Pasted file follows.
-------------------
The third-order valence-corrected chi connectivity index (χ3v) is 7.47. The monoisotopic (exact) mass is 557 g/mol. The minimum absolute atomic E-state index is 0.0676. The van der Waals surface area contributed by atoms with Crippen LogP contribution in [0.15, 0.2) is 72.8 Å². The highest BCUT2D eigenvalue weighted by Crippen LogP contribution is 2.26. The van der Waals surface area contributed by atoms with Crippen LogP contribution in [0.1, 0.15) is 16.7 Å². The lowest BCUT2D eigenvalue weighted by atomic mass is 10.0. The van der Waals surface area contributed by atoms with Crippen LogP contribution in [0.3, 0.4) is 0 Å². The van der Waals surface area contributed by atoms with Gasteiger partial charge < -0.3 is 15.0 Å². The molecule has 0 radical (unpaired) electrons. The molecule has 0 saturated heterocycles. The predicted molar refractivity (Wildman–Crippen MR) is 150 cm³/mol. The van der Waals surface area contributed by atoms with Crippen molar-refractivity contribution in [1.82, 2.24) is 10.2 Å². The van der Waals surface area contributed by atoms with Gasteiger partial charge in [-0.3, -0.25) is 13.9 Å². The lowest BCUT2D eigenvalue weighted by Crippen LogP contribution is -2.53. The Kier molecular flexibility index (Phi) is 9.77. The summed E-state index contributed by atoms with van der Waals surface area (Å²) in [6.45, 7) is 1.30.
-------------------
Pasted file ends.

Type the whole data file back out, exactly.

The third-order valence-corrected chi connectivity index (χ3v) is 7.47. The monoisotopic (exact) mass is 557 g/mol. The minimum absolute atomic E-state index is 0.0676. The van der Waals surface area contributed by atoms with Crippen LogP contribution in [0.15, 0.2) is 72.8 Å². The highest BCUT2D eigenvalue weighted by Crippen LogP contribution is 2.26. The van der Waals surface area contributed by atoms with Crippen LogP contribution in [0.1, 0.15) is 16.7 Å². The lowest BCUT2D eigenvalue weighted by atomic mass is 10.0. The van der Waals surface area contributed by atoms with Crippen LogP contribution in [0.3, 0.4) is 0 Å². The van der Waals surface area contributed by atoms with Gasteiger partial charge < -0.3 is 15.0 Å². The molecule has 0 radical (unpaired) electrons. The molecule has 0 saturated heterocycles. The predicted molar refractivity (Wildman–Crippen MR) is 150 cm³/mol. The van der Waals surface area contributed by atoms with Crippen molar-refractivity contribution in [1.82, 2.24) is 10.2 Å². The van der Waals surface area contributed by atoms with Gasteiger partial charge in [-0.3, -0.25) is 13.9 Å². The lowest BCUT2D eigenvalue weighted by Crippen LogP contribution is -2.53. The Kier molecular flexibility index (Phi) is 9.77. The summed E-state index contributed by atoms with van der Waals surface area (Å²) in [6.45, 7) is 1.30.